Next, I wanted to check the reticle subtensions on 25x for accuracy. For this I made a handy dandy board with all subtensions on exactly 1 moa at 300 yards.
Then from exactly 300 yards, I aligned the reticle with the marks. They lined up perfectly on 25x.
I have heard some statements that some SFP scopes do not carry a true to scale correction when you reduce magnification, so I dialed the power back to the 1/2 way point and checked it there.
The reticle, while on 1/2 power setting, aligned on the nice indicator mark Nightforce gave us, was spot on as well now showing the subtension lines to be correctly spaced at 2 moa. Perfect!
OK, now off to the field to start checking out the new ED glass the Nightforce ATACR scope sports.
First let me apologize for the very weak through-the-scope photos. I do not have the proper equipment and they were taken by me holding my pocket Sony as still as I could. The actual images through the Nightforce ATACR scope were very much clearer and more vivid. But I wanted to try to share what I was seeing to some extent, and give an idea of what this scope will do at long distances as well as close. I used my 300 win and it's NXS 5.5~22x56 for a comparison measuring stick.
Here we go!
First up, some unsuspecting mule deer at 1609 yards.
They are right out here. Not quite a mile from the muzzle.
Again, the poor image quality is not what I saw through the scope. Blame the poor image on me and my cheap camera with no attachment to take through the scope photos. The Nightforce ATACR scope showed more clarity and noticeably more color than the NXS, even when compared at the same 22x. I have never been disappointed in the glass in an NXS, and I won't say the ATACR is tons better in midday light. But it is for sure noticeably more vivid and has higher resolution.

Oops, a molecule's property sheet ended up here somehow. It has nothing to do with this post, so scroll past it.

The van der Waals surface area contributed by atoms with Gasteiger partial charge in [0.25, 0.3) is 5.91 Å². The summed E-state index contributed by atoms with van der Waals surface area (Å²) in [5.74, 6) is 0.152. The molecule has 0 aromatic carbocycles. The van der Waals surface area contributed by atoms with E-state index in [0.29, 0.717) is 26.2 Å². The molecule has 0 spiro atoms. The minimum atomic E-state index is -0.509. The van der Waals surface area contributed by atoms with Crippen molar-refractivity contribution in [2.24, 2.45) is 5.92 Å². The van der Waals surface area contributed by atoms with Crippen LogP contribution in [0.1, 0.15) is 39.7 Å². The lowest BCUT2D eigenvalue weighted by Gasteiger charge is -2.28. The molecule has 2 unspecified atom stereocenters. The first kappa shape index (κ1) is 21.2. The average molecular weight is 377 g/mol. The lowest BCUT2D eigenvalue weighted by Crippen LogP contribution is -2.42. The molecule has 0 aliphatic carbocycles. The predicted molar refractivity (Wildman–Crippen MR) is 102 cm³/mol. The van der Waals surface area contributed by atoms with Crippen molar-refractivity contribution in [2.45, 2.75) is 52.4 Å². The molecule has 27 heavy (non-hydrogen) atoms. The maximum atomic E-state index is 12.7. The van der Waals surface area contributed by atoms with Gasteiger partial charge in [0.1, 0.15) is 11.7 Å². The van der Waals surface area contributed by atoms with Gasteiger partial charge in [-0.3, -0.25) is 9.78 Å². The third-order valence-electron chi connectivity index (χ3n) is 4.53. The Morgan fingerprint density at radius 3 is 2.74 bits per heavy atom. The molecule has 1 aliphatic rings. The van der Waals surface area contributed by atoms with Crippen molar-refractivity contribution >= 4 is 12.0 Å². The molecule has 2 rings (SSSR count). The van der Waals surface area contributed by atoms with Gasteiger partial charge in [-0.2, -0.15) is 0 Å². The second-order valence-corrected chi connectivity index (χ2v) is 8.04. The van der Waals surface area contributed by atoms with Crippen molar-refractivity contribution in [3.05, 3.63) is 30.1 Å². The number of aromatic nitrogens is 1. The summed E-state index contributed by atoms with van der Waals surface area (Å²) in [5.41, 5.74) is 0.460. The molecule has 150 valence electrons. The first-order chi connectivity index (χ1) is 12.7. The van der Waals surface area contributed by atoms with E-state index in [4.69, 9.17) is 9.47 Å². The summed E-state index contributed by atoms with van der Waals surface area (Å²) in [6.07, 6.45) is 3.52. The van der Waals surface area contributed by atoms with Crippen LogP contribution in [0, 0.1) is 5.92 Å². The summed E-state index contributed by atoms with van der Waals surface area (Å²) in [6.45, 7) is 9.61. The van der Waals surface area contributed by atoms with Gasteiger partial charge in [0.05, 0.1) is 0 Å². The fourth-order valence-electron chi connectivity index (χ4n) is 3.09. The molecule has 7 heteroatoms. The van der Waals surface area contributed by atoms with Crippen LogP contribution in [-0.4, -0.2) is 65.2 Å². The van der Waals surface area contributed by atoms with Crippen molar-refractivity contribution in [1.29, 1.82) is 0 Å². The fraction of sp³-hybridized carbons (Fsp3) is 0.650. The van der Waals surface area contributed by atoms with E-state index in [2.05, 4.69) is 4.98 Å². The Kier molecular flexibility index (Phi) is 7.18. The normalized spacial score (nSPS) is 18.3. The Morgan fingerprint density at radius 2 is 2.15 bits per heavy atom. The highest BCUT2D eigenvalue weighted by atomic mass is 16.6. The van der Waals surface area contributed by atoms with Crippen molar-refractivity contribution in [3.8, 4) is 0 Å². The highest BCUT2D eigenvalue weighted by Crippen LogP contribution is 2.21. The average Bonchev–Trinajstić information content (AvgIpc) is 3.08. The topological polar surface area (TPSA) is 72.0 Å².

Letís do some antelope at 363 yards. All these through the scope pics are on 25x.
How about a few elk at 1240 yards. These pics were done midday with some mirage as well.
Since I had located the elk, I wanted to come back as the sun went down to see what happens as the light goes away. Sunset here today was 7:56. I started taking side by side notes at 8:00.
These elk were at 1250 yards.
At 15 minutes after sundown, or with 15 minutes left of legal shooting time in Montana, if it were during hunting season, the Nightforce ATACR scope and its new ED glass started to really pull ahead in my book. I had my wife there, so I asked her opinion of the image we were looking at in both scopes and she stated the Nightforce ATACR is definitely brighter and clearer. Again, I felt at this time I could make the shot with either the NXS or ATACR. But for sure the ATACR would have made it visibly easier.
At 25 minutes after sundown, with only 5 minutes of Montana legal light left, the Nightforce ATACR scope strengthens its lead. It was definitely an advantage for this 1250 yard shot. I doubt I would take this shot with the NXS as the sides of the image were starting to fuzz up and close in. The Nightforce ATACR scope was still clear across the entire field of view and the shot was still an option.